The FTO gene encodes a protein called lipoprotein lipase, which hydrolyzes triglycerides into free fatty acids. The FTO gene is located on chromosome 11p13.3–p13.7.1 in humans and on chromosome 15q12–q14 in mice [ 1 ]. The FTO gene product is involved in regulating body weight and adiposity. The FTO gene contains a number of repeated sequences and has been a recent target of positive selection in humans, indicating that it is a candidate for influencing obesity ( Table 1 ) . The mechanism of this gene’s influence on body weight is not fully understood, but it is believed to influence energy homeostasis by regulating lipid metabolism. FTO influences behavior related to eating and metabolic rate. In addition, FTO is involved in the regulation of circadian rhythms, which are related to metabolism.
Familial obesity has been shown to be highly heritable in numerous studies ( Table 1 ), and some of the highest heritability estimates have been observed for BMI in adults and children. The FTO gene has a greater effect on BMI in adults than in children and is more influential on males than females. Most of the evidence on the FTO gene’s role in obesity comes from studies including thousands of participants. Although some positive findings have been reported, most variants other than the FTO risk SNP have not been consistently replicated in follow-up studies. The causal role of the FTO gene in obesity and body weight regulation remains unclear.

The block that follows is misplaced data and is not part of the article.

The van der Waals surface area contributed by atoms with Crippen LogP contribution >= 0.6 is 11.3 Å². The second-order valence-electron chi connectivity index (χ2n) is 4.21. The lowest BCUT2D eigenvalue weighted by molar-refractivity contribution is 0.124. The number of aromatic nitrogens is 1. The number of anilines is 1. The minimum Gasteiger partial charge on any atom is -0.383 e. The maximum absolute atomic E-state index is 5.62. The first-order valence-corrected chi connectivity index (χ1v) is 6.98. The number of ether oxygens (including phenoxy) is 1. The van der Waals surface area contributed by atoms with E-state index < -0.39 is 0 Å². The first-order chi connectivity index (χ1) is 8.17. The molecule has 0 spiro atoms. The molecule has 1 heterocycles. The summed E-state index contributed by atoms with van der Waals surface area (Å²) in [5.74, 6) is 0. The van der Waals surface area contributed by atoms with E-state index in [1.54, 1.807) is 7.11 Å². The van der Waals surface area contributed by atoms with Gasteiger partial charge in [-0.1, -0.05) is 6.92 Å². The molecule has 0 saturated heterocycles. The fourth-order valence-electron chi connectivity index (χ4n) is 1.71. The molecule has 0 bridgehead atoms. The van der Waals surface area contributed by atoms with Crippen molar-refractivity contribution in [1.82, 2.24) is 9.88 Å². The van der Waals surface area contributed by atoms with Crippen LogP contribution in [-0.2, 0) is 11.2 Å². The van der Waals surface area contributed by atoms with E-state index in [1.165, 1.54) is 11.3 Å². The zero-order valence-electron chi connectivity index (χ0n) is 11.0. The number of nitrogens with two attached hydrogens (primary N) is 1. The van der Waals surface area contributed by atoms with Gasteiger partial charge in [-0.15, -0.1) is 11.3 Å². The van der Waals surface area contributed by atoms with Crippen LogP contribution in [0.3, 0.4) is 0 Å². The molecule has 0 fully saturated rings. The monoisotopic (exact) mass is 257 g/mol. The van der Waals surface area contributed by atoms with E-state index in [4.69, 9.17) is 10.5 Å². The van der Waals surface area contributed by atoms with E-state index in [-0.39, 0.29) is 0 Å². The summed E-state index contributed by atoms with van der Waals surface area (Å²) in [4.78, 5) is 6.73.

Other genes have a higher estimated heritability for BMI and are more predictive of weight changes in an interventional setting.
The present use of the term ‘obesity’ in the context of genetic research refers to body fat accumulation, not excess weight. It is in the definition of metabolic syndromes such as ‘Syndrome X’ and ‘Dysmetabolic Syndrome’ (previously named ‘Metabolic Syndrome’). It is also in the definition of the ‘Bathroom Scale’ test for diagnosing diabetes.
Before the term ‘obesity’ was used in the genetic context, it meant ‘characterized by having an excess of fatty tissue’, and this is how it is defined by the Merriam-Webster online dictionary.
The term ‘obese’ refers to a person who is obese, and ‘obeseness’ to the state of being obese. Before the term ‘obesity’ was used in the genetic context, it meant ‘characterized by having an excess of fatty tissue’.
The ‘obesity epidemic’ refers to the recent rapid increase in obesity rates. This increase has been shown to occur in most countries that have experienced rapid lifestyle changes involving diet, exercise, and general activity patterns. In the United States obesity is seen not only in adults but also in children. The tendency to gain weight has been termed ‘Adult-Onset’ or ‘Primary’ Obesity. This is different from ‘Secondary’ Obesity, which is the result of a specific secondary cause such as Cushing’s Syndrome or hypothyroidism.